X^t(AA^t)X ≥ 0 for all x∈R^n?

  • Thread starter GenAlg
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In summary, to show that the quadratic form h(x) = X^t(AA^t)X is greater than or equal to 0 for all x in R^n, it can be rewritten as X^t(AA^t)X = (Y^tY)^2, where Y = A^tX. Alternatively, one can prove that all eigenvalues of AA^t are positive by considering an eigenvector y and using the fact that (AA^t y) \cdot y = (AA^t)^t y^t y = (AA^t y)^t y = \lambda y^t y.
  • #1
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Homework Statement



Show that the quadratic form [tex]h(x) = X^t(AA^t)X[/tex] is greater than or equal to 0 for all [tex]x[/tex] in [tex]R^n[/tex].

Homework Equations


The Attempt at a Solution



Since [tex](AA^t)^t = (A^t)^t A^t = AA^t[/tex], [tex]AA^t[/tex] can (according to the spectral theorem) be diagonalized in an orthonormal eigenvector basis. Assuming [tex]X = TX'[/tex] to be the relation between the bases, it follows that (since T is orthogonal):

[tex]h(x) = X^t(AA^t)X = (TX')^t(AA^t)(TX') = (X'^t T^t) (AA^t)(TX') = X'^t (T^{-1} AA^t T)X' = X'^t D X' = \mu_1 x_1'^2 + \mu_2 x_2'^2 + ... \mu_n x_n'^2[/tex]

The problem is thus equivalent to showing that [tex]\mu_1 \ge 0, \mu_2 \ge 0, ... , \mu_n \ge 0[/tex]. I haven't gotten anywhere with that approach.

I attempted to work directly on [tex]h(x) = X^t(AA^t)X[/tex] as well by trying to complete the square for 2x2, 3x3, ... matrices [tex]AA^t[/tex] (i.e. by using induction), and the proof would, if some relevant transformation is valid and all eigenvalues are ≥0, follow from Sylvester's law of inertia. I didn't get anywhere with that approach either.

Ideas?
 
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  • #2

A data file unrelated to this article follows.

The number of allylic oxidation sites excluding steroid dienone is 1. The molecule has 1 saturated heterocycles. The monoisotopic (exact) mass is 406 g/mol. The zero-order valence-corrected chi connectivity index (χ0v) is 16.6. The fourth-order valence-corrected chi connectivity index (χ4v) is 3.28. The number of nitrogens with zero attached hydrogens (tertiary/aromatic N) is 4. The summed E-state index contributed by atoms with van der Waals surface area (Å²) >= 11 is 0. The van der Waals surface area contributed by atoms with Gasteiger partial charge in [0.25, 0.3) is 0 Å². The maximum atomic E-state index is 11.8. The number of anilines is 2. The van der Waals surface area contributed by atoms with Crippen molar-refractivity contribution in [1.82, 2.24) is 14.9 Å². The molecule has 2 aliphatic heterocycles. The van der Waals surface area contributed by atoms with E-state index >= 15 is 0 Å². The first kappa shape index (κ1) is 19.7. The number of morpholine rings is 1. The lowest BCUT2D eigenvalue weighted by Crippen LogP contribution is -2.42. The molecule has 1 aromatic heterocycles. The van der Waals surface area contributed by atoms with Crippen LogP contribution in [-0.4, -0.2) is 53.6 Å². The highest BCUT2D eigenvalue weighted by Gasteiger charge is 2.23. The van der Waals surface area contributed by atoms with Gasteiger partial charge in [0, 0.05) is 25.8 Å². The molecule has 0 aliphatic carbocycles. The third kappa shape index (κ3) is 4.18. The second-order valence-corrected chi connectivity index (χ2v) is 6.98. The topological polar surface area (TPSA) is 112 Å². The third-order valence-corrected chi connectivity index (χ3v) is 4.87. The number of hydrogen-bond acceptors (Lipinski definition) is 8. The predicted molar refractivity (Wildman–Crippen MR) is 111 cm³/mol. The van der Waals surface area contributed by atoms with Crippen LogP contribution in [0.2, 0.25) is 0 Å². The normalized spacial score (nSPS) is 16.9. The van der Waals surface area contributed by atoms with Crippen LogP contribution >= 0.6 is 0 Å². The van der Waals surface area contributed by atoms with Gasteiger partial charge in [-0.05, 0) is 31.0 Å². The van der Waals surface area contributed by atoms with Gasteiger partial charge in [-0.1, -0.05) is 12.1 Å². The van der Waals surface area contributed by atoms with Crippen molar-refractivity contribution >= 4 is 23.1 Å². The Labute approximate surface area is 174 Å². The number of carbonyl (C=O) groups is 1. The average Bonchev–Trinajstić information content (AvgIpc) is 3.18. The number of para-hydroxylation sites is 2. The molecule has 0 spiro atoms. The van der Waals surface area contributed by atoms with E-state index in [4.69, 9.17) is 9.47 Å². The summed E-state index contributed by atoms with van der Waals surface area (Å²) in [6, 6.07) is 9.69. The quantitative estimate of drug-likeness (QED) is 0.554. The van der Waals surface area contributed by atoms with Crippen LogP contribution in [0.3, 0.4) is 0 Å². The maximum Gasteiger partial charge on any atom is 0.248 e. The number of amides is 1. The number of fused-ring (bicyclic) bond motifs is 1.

I don't know most of the methods you used in your solution attempt, however...

Rewrite [tex]h(x)[/tex] in terms of [tex]Y = A^tX[/tex]
 
  • #3
Hint: Try rewriting [tex] X^t (AA^t) X [/tex] as an inner product of something with itself.

Alternatively, if you want to explicitly prove that all eigenvalues are positive, consider an eigenvector [tex] y [/tex], with [tex] AA^t y = \lambda y [/tex]. What's [tex] (AA^t y) \cdot y [/tex]? Now apply a basic result about the transpose to get what you want.
 

1. What does the equation X^t(AA^t)X ≥ 0 for all x∈R^n mean?

This equation is known as a positive semi-definite quadratic form and it represents a type of mathematical inequality. It states that the inner product of the vector X and the matrix product (AA^t)X must be greater than or equal to zero for all possible values of X in the real n-dimensional space.

2. What is the significance of X^t(AA^t)X ≥ 0 for all x∈R^n in mathematics?

This equation is commonly used in areas of mathematics such as linear algebra, optimization, and statistics. It can be used to solve various problems, including finding optimal solutions and determining the minimum or maximum values of a function.

3. How is X^t(AA^t)X ≥ 0 for all x∈R^n related to positive definiteness?

If the matrix (AA^t) is positive definite, meaning all of its eigenvalues are positive, then X^t(AA^t)X ≥ 0 for all x∈R^n is a strict inequality. This means that the inner product of X and (AA^t)X will always be greater than zero, unless X is the zero vector.

4. What is the intuition behind X^t(AA^t)X ≥ 0 for all x∈R^n?

The equation represents a constraint on the values of X in the real n-dimensional space. It ensures that the inner product of X and (AA^t)X will always be a non-negative value. This can be thought of as a way to ensure that the solution to a problem is always feasible and does not violate any constraints.

5. Can X^t(AA^t)X ≥ 0 for all x∈R^n be extended to higher dimensions?

Yes, the equation can be extended to higher dimensions, such as the complex n-dimensional space. However, the concept of positive semi-definite quadratic forms may differ in higher dimensions and may require different mathematical techniques for solving problems.

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